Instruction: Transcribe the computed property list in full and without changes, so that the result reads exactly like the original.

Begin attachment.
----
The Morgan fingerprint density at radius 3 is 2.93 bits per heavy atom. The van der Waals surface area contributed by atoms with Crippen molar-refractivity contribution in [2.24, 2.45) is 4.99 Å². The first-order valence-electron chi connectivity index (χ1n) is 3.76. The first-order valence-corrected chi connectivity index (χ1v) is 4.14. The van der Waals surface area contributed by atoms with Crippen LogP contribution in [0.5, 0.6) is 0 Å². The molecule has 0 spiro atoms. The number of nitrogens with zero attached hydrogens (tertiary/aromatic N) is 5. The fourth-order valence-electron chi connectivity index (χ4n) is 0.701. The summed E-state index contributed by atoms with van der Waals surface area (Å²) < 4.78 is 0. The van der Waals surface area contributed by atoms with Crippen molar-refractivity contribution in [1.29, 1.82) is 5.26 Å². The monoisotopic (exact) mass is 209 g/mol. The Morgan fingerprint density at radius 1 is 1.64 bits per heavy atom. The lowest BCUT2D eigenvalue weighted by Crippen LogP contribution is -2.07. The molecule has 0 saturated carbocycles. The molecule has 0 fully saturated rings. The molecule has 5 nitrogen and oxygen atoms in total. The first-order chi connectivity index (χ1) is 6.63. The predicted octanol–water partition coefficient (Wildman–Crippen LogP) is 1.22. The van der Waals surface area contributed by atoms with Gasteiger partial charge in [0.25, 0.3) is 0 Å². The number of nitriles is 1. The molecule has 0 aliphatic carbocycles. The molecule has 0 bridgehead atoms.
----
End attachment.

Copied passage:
The Morgan fingerprint density at radius 3 is 2.93 bits per heavy atom. The van der Waals surface area contributed by atoms with Crippen molar-refractivity contribution in [2.24, 2.45) is 4.99 Å². The first-order valence-electron chi connectivity index (χ1n) is 3.76. The first-order valence-corrected chi connectivity index (χ1v) is 4.14. The van der Waals surface area contributed by atoms with Crippen LogP contribution in [0.5, 0.6) is 0 Å². The molecule has 0 spiro atoms. The number of nitrogens with zero attached hydrogens (tertiary/aromatic N) is 5. The fourth-order valence-electron chi connectivity index (χ4n) is 0.701. The summed E-state index contributed by atoms with van der Waals surface area (Å²) < 4.78 is 0. The van der Waals surface area contributed by atoms with Crippen molar-refractivity contribution in [1.29, 1.82) is 5.26 Å². The monoisotopic (exact) mass is 209 g/mol. The Morgan fingerprint density at radius 1 is 1.64 bits per heavy atom. The lowest BCUT2D eigenvalue weighted by Crippen LogP contribution is -2.07. The molecule has 0 saturated carbocycles. The molecule has 0 fully saturated rings. The molecule has 5 nitrogen and oxygen atoms in total. The first-order chi connectivity index (χ1) is 6.63. The predicted octanol–water partition coefficient (Wildman–Crippen LogP) is 1.22. The van der Waals surface area contributed by atoms with Gasteiger partial charge in [0.25, 0.3) is 0 Å². The number of nitriles is 1. The molecule has 0 aliphatic carbocycles. The molecule has 0 bridgehead atoms.